Today's post continues yesterday's premise of introducing talented contemporary nature photographers through their work, in hopes of presenting the gentle reader with unexpected moments of beauty, and also in hopes of expanding the awareness and support given by the new viewers of chosen artists. This morning we shift from southern Arizona to western Montana. I've been following Mark Mesenko on Facebook for several years ~ he and his friend and fellow outdoors photographer Patrick Clark formed a collaboration under the name (talk about coincidence) 'Western Montana'. There, in addition to posting copywritten photos under their individual names, they joined forces to enhance their followers' awareness of the stunningly rugged and sometimes unforgiving beauty they've discovered in their travels through the region.
Mark is a master at capturing sweeping (yet detailed) landscapes and skyscapes. His images often tell a more complete and intriguing story by what they imply, than many photographers can achieve by what they explicitly show. This, to me, is the heart of great and compelling art ~ understanding what is happening in a scene, choosing the right moment, being so familiar with one's gear that adjusting it requires little if any attention, freeing the imagination to notice, to wait, to compose, and to capture excellence. One frequent feature of Mark's landscapes is the inclusion of human structures ~ an old railroad bridge traversing a mountain stream ~ a weatherworn, abandoned church standing silent vigil, braced against the ubiquitous prairie wind ~ a solitary homestead (even just a corral long out of use) nestled sited optimistically in the foothills of the Rocky Mountains' Front Range (east-facing edge), at that magical confluence of mountains and prairie and boundless sky (see image above). Why human structures in nature photographs? Perhaps because (a) we are undeniably a part of the natural world, in addition to being its biggest threat; (b) the activities of ranchers, trappers, miners, farmers, lumberjacks, railroads, hunters, recreational hikers, all leave something behind which nature's creatures (more often than not) either reclaim for their own uses ~ such as string woven into a bird's nest or a mine shaft converted into a roosting spot for bats ~ or else discard to rust, rot, and eventually to become one with the habitat again; and/or (c) our own history on the land deserves to be preserved, remembered for both its courage and its hard lessons from choices poorly made. In addition, those human structures tell their own story of the lives of humans interwoven into the fabric of life in nature. They provide a visual and a temporal reference point for our imaginations as we regard the natural world, for both comparison and contrast. But don't be misled into thinking that all Marks photos include human artifacts. His wildlife and mountain-prairie-sky moments can be breathtaking, and the best ones suggest a story. Two of my favorites appears below.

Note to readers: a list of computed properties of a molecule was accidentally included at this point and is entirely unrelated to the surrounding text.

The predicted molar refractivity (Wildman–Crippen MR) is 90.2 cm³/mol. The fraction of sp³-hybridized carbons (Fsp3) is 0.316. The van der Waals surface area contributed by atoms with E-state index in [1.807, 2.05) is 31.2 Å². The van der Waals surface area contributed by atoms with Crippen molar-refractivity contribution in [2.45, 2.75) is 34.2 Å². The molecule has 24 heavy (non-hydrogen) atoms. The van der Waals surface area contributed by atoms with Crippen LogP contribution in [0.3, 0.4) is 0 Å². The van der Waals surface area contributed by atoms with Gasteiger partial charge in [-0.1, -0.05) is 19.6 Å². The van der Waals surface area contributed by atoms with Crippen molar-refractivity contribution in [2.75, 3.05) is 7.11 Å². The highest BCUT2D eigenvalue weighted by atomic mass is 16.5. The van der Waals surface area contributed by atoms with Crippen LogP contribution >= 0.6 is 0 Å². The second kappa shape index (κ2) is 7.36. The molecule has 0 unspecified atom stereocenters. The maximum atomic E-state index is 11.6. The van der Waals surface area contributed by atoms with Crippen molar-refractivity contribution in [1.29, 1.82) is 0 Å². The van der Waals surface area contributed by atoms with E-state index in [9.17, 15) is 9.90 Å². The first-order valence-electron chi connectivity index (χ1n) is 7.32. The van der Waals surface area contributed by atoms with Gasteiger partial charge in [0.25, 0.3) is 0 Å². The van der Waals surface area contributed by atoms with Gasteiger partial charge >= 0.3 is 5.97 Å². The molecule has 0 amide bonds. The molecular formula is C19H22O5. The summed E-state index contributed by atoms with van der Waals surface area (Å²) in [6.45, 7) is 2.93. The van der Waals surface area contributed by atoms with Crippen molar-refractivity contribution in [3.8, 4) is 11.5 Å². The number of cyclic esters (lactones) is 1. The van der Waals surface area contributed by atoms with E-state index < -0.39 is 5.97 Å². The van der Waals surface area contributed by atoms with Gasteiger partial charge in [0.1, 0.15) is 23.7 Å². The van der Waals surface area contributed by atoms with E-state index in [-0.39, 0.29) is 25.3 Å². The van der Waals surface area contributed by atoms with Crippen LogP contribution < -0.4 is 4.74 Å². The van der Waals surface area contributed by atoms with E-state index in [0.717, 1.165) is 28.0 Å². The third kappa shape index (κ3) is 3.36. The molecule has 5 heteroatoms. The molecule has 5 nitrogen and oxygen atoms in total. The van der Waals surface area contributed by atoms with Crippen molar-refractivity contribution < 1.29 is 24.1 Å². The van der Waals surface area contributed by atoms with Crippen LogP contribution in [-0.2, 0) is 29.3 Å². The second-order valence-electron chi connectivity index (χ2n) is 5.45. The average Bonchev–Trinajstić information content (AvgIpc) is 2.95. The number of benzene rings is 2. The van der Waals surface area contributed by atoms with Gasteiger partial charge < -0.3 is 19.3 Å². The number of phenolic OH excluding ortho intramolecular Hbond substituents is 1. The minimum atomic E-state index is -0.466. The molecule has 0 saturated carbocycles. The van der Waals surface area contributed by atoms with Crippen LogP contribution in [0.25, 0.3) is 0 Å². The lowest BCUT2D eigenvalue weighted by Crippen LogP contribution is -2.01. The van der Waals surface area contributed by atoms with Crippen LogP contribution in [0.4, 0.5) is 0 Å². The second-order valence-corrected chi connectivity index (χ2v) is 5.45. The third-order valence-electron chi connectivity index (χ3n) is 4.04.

Early this morning on Facebook I discovered that a friend had nominated me to post seven images of nature/landscapes over the next seven days. I gathered that in addition I was invited to nominate a new friend with the task each day. Unlike chain letters and similar schemes, this project posed no loss or risk, and guaranteed that someone's life would be brightened if I pitched in. So I did, but with my own twist. In addition to nominating a new FB friend each day, rather than participate as a competitor by posting photos I've taken myself (most of which are buried in storage), I decided to post images by contemporary nature photographers, including a photo credit. Each image will be of a place or a creature with which I'm very familiar. Thus I hope to expand everyone's awareness of these significant visual artists, creating a spreading-ripple effect which enriches us all. My first image is by Rene Clark, whose Dancing Snake Nature Photography gallery is brimming with photos from southern Arizona. This is a fellow I sorely miss. When one says the word 'desert', most folks think of barren landscapes. Not so. The Sonoran Desert is its own Garden of Eden ~ you just have to understand the conditions which limit or encourage survival. Take an early morning desert walk, away from people. As the rising sun tops the horizon, several dozen bird species will begin tuning up to greet the day, proclaim their territory, attract a mate, or (anthropomorphizing like crazy here) join in the dawn symphony. Among them may be this handsome lad, one which very few non-desert humans will ever see ~ a male Phainopepla who is most unusual among desert birds for his striking jet-black plumage and blood-red eye. Though he may look like a Goth variant on a Cardinal, he's actually a northern outlier of the Central American flycatcher family Ptiliogonatidae, the silky flycatchers.
In 1969, after serving in the US Army in Vietnam, I returned home to MT for a few months, then moved down to Tucson, AZ. After finding an apartment and a job, I knew it was time to follow a dream I'd long held ~ to own a motorcycle. And not just any bike would do.